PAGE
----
The tour of the Old Town Hall takes about an hour after which you are free to visit the Tower. Standing at a height of 60 feet, the Old Town Tower overlooks the town square and a huge part of the city. In fact, once you climb or take the elevator up to the top, you can walk around the corridor and get a glimpse of Prague from every angle. While from one side you can see the Tyn Church, on the other side you can see the Prague Castle far away in the distance and the iconic orange tiled rooftops of Prague’s houses all around. But no matter which way you look, the view is unparalleled!
Cost: 250 CZK (11 USD/755 INR) per person
Starting point: Guide office on the ground floor of Old Town Hall
3. Indulge in local delicacies on Dlouha Street
Located just off the Old Town Centre, away from the touristy madness, lies Prague’s Dlouha Street. At first glance, it may seem no different to any other street in the vicinity. But give it some time, and Dlouha Street reveals what makes it so special. A bustling hub of some of the best local eateries in Prague, if we could, we would have had all our meals here during our 2 days in Prague. If you are looking to eat some good Czech food minus all the tourist traps, you absolutely must come here.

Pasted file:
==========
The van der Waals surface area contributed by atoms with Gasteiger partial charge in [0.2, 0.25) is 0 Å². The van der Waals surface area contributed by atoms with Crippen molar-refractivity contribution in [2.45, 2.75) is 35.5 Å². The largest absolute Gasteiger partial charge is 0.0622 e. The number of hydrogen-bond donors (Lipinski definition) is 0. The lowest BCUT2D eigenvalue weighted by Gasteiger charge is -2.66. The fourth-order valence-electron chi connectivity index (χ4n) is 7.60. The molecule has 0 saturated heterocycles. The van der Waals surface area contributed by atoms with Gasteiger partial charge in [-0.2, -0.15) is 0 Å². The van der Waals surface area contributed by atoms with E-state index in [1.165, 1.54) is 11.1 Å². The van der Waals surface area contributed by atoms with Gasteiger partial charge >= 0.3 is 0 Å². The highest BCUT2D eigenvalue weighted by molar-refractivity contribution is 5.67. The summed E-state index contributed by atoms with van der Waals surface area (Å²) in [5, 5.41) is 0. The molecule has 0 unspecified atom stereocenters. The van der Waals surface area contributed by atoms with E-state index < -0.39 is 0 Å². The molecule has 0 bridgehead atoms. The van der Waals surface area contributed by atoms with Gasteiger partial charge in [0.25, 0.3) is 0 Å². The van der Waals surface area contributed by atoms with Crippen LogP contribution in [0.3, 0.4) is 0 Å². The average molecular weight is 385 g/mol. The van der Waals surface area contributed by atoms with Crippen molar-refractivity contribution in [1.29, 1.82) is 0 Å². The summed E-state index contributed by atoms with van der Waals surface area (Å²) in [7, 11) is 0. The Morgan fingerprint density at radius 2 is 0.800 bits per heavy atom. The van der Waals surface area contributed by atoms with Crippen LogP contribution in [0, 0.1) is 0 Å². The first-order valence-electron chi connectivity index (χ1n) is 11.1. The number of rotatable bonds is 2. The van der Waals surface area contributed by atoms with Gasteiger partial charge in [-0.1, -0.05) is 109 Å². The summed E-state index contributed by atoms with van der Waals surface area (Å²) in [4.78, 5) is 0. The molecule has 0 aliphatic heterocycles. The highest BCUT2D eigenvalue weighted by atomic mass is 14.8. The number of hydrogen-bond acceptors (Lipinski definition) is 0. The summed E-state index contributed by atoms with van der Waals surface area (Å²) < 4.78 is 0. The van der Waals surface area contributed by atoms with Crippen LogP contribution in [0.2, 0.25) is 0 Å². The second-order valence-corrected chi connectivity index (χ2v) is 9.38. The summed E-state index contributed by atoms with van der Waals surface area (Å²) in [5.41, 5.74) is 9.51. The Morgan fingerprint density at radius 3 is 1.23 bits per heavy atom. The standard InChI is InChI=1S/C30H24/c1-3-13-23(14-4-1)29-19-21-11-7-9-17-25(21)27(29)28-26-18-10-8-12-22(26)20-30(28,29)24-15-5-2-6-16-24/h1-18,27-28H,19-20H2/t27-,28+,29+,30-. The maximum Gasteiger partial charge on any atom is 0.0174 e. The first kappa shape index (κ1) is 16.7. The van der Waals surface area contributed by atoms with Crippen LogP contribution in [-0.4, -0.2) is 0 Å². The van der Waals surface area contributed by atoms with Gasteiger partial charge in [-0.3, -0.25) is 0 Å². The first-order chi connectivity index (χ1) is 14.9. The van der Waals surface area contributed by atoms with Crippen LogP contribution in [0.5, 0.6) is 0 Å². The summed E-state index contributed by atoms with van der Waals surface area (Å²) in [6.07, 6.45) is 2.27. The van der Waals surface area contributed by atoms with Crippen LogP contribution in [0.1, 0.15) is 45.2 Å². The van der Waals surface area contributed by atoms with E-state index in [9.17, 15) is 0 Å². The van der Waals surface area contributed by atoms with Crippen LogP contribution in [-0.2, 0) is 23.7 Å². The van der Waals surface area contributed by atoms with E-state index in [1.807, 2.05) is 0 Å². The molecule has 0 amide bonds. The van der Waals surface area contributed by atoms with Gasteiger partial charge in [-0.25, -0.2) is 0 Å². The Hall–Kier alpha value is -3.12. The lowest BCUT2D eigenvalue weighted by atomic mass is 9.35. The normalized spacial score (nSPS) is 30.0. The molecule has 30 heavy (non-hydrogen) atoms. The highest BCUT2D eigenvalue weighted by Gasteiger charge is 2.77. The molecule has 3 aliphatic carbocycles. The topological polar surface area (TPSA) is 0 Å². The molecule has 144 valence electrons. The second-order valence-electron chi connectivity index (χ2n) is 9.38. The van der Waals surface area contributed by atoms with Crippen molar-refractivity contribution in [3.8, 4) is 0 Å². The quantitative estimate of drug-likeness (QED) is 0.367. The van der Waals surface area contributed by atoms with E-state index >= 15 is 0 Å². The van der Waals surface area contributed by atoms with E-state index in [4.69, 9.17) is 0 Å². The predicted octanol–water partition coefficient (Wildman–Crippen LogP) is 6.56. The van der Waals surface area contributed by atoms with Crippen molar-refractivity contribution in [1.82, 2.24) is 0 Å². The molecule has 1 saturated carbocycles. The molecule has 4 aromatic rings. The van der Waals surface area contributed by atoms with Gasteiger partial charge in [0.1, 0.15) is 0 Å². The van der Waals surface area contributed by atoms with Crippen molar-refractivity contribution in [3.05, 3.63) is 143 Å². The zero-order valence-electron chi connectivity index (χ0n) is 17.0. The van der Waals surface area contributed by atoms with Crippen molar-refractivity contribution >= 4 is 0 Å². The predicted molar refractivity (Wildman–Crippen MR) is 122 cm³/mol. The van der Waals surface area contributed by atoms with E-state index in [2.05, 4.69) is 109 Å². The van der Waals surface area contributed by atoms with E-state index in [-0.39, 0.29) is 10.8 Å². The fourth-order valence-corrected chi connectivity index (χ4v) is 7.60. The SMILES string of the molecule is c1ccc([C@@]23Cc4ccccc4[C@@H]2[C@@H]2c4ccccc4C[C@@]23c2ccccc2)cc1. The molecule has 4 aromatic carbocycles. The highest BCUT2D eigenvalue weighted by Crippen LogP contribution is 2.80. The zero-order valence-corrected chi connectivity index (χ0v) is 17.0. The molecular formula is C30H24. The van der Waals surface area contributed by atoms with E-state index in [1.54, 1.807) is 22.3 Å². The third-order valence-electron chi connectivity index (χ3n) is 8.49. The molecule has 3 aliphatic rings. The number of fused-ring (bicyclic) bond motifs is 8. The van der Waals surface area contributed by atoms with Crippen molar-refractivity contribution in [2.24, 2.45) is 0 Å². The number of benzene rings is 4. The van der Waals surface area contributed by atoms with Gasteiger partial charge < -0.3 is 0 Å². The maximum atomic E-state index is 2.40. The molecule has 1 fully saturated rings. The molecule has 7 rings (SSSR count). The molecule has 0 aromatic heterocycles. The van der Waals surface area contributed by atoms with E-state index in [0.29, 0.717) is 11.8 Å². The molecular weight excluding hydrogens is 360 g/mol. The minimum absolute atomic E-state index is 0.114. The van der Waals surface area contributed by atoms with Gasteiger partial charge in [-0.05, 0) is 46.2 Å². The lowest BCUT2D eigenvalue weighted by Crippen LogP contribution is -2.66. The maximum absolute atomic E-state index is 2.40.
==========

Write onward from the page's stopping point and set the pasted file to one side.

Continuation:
Two of my favourite restaurants on Dlouha Street are Lokal and Nase Maso. Lokal is basically a local Czech pub/beer hall buzzing with people all day and night long! Make your way here early in the evening, get yourself a table and order the iconic Pilsner beer. Complement it with some local bar snacks like pickled/fried cheese and soak in the amazing vibes of Prague’s nightlife! If you’d like to have a bigger, hearty meal, I highly recommend trying their Beef Goulash either with bread or with potato dumplings. It’s a classic Hungarian dish but the Czechs have made it their own in a wonderful manner. The other restaurant I absolutely loved was Nase Maso, which is essentially a butcher shop extending itself as a small eatery serving some of the best meat dishes I had in Prague! Don’t get discouraged by the space crunch at the store or the fact that they are selling meat there because their food is absolutely delicious. Try their meatloaf and pulled pork burger for a filling meal anytime of the day.
4. Visit Prague’s quirky museums
We have all heard of Europe’s museums being some of the best for soaking in history and culture, and Prague’s museums are no exception. But there’s more to Prague’s museum trail than it’s National Museum. If you look beyond that, Prague’s museums can go anywhere from wacky to weird! Ever heard of a Sex Machines Museum? Or a museum dedicated to everyone’s beloved Lego? How about a Museum of Medieval Torture Instruments? A visit to one of these is definitely going to leave a lasting impression!